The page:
Richmond had a perfect record heading into its third-round game against Sanford High School (now Lee County High School), but suffered a 21-14 loss.
In week two of the regular season, the Raiders defeated Sanford 8-7 in what was considered a huge upset at the time, as Sanford went on to win the state co-championship that season.
During the team’s fourth game against Pinecrest High School, the Raiders recorded their first shutout in program history, a 35-0 win. It was the first of three consecutive zeroes put up by the defense.
Howard, who had attended Hamlet and later went on to coach soccer at Richmond for 30 years, had never played high school football before the summer of 1972. Now five decades later, it’s a decision he’s glad he made.
“It was my first year of playing football at all, and I remember my buddy Brian Sexton talked me into it,” Howard recalled. “Playing was a lot of fun and I’m so happy that I was part of the team.
“Richmond has been playing football for 50 years and has been playing well for a long time,” he continued. “We had a lot of great athletes on that first team and we were successful because we came together as one for the common cause of winning.”
Howard remembered how the team members all got along and that there was “no animosity” amongst the players. Out the window were the days of the then-decades old rivalries between Hamlet and Rockingham, as well as Ellerbe and Rohanen.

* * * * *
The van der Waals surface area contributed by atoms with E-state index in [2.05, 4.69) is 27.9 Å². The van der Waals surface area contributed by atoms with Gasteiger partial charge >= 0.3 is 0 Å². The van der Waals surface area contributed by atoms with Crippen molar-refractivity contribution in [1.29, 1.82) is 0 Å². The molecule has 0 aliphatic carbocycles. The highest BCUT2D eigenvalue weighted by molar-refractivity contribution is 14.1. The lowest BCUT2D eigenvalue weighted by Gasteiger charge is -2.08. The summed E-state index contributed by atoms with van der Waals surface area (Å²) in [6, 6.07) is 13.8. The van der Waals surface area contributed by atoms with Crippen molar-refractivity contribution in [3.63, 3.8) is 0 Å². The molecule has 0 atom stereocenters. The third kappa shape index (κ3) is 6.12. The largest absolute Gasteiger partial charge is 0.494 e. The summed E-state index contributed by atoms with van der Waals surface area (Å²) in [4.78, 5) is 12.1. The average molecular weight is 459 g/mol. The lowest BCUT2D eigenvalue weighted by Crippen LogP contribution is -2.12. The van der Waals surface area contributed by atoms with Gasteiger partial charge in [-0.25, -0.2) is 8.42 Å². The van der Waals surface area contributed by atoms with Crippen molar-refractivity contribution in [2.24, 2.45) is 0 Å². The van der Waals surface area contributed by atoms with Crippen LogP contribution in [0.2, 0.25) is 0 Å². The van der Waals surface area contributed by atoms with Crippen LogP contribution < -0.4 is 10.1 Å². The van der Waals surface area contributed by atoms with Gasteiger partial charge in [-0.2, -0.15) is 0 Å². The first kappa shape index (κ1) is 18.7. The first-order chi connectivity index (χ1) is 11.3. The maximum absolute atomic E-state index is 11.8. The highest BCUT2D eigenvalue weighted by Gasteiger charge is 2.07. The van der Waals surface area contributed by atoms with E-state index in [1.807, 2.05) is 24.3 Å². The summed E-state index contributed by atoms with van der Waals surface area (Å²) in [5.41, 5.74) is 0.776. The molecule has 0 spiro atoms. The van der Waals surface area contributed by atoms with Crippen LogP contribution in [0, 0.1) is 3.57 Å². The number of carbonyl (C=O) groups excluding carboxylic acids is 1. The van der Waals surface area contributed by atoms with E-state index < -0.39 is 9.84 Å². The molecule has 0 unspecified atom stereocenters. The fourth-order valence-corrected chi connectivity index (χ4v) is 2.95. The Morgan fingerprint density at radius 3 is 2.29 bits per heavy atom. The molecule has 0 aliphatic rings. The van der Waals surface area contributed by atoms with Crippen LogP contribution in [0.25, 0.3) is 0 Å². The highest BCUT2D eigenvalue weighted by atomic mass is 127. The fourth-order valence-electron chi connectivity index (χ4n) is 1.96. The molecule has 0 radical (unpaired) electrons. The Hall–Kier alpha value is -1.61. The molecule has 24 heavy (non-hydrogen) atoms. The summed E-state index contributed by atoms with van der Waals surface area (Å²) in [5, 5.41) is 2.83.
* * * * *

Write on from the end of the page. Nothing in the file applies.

Rattling off teammates and positions like he suited up just last fall, Howard, who was a wide receiver, vividly remembered Clint Bostick lining up in the wishbone at running back, Freddy Brown at tight end, Treadaway and Donald Marston under center and the strong offensive and defensive lines, among others.
Game days were represented by a gold t-shirt with green writing sprawled with the Raiders’ logo. There was no field house on campus, so players dressed at Rockingham Junior High School and were bused to Raider Stadium.
Also a big part of the 1972 season was the newly formed Richmond cheerleading team, headed by Sylvia Greene and composed of 14 cheerleaders meshed together from the four old high schools.